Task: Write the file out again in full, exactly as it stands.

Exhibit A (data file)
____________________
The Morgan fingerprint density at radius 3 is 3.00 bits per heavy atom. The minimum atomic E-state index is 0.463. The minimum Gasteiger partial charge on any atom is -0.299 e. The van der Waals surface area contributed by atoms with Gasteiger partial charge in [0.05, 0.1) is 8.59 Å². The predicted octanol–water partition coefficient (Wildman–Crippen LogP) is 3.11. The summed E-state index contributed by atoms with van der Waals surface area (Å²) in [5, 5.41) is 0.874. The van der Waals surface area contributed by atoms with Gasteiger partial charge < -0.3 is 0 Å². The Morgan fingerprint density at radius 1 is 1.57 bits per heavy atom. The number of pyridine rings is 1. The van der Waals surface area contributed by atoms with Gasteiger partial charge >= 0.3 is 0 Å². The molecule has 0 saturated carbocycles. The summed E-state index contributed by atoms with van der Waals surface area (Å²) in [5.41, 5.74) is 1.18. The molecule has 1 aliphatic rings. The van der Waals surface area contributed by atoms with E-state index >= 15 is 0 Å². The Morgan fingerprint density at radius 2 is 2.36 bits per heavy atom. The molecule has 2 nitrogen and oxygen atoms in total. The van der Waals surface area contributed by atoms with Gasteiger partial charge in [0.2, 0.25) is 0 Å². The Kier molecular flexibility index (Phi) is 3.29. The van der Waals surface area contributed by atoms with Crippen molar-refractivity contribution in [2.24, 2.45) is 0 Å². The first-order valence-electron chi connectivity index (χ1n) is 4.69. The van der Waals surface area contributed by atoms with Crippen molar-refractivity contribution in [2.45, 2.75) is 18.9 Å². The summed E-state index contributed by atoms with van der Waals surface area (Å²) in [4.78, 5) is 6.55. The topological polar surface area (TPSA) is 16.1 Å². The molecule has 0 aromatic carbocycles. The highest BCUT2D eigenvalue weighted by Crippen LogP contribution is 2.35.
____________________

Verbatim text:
The Morgan fingerprint density at radius 3 is 3.00 bits per heavy atom. The minimum atomic E-state index is 0.463. The minimum Gasteiger partial charge on any atom is -0.299 e. The van der Waals surface area contributed by atoms with Gasteiger partial charge in [0.05, 0.1) is 8.59 Å². The predicted octanol–water partition coefficient (Wildman–Crippen LogP) is 3.11. The summed E-state index contributed by atoms with van der Waals surface area (Å²) in [5, 5.41) is 0.874. The van der Waals surface area contributed by atoms with Gasteiger partial charge < -0.3 is 0 Å². The Morgan fingerprint density at radius 1 is 1.57 bits per heavy atom. The number of pyridine rings is 1. The van der Waals surface area contributed by atoms with Gasteiger partial charge >= 0.3 is 0 Å². The molecule has 0 saturated carbocycles. The summed E-state index contributed by atoms with van der Waals surface area (Å²) in [5.41, 5.74) is 1.18. The molecule has 1 aliphatic rings. The van der Waals surface area contributed by atoms with E-state index >= 15 is 0 Å². The Morgan fingerprint density at radius 2 is 2.36 bits per heavy atom. The molecule has 2 nitrogen and oxygen atoms in total. The van der Waals surface area contributed by atoms with Gasteiger partial charge in [0.2, 0.25) is 0 Å². The Kier molecular flexibility index (Phi) is 3.29. The van der Waals surface area contributed by atoms with Crippen molar-refractivity contribution in [2.24, 2.45) is 0 Å². The first-order valence-electron chi connectivity index (χ1n) is 4.69. The van der Waals surface area contributed by atoms with Crippen molar-refractivity contribution in [2.45, 2.75) is 18.9 Å². The summed E-state index contributed by atoms with van der Waals surface area (Å²) in [4.78, 5) is 6.55. The topological polar surface area (TPSA) is 16.1 Å². The molecule has 0 aromatic carbocycles. The highest BCUT2D eigenvalue weighted by Crippen LogP contribution is 2.35.